A few years ago it hit me while I was facilitating a feedback workshop for one of clients, that as parents we spend almost all of our time giving feedback to our children; don’t eat like this?, don’t yell?, I appreciate you cleaned your room?, I love it when you speak nicely? And lots of other things. But very rarely, if ever do we take the time to ask them, what do they think of us?!.
I mean how else are we going to teach them about being accepting and open to learning from experiences as well as empathy, if we never role-model it for them. What is a greater way to show them that we value their voice better than listening to them talk about us.
Well, when I returned home that day I took my daughter to a walk around the block and talked to her about feedback; I told her that I would love to hear from her what she enjoyed the most about my parenting and what she didn’t, I also asked her about what she enjoyed in our life together the most and what she didn’t. That night I did not get an answer for everything, and I believe I was overwhelming; but then the little information I got was eye opening in a beautiful way!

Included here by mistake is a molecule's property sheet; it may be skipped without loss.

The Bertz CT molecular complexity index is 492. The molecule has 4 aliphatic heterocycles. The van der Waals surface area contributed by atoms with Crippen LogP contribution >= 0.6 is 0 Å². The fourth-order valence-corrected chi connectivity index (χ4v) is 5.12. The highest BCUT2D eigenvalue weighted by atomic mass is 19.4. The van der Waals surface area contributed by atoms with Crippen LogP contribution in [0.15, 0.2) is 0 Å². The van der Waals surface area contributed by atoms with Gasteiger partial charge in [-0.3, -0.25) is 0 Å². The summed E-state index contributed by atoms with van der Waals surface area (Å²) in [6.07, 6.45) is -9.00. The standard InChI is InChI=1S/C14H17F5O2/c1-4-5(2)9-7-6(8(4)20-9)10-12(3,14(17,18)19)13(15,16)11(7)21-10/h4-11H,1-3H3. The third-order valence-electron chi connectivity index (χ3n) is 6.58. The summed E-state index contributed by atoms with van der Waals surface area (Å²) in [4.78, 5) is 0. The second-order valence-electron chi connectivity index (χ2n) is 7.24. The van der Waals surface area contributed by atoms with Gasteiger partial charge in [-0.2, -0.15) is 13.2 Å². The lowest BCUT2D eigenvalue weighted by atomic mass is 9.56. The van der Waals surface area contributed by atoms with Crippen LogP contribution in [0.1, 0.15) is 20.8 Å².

“Mum, I don’t like it when you promise me something and don’t do it. It hurts my feelings” – I didn’t reject her perception, though I didn’t think I did that at all, but went along with it asking for clarity; “it must be painful when I promise you something and don’t do it. Can you give me an example?”. I realized that day that when things come up and we change plans for one reason of another, I don’t explain things enough to my daughter and hence she created the perception that I don’t keep my promises. We later this week, worked out a way to explain what’s happening and a code that she says when she is really sure she understands why are we changing plans. It was an amazing experience, and since then I have been making it a point that I periodically solicit feedback from all of my children and let them know that I value this feedback and will work on it. I used a number of tools like asking them to write up what they want me to stop, start &/or continue doing as their mother(or step mother) or draw it up or tell me when something comes up – and it has been fascinating every single time.
So plan something this coming week, with your child(ren); take them for a walk in the park or have a tea party in their room or whatever works for them and ask them for feedback and share what comes up!
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Marwa Advocates for freedom, peace, and building compassionate homes.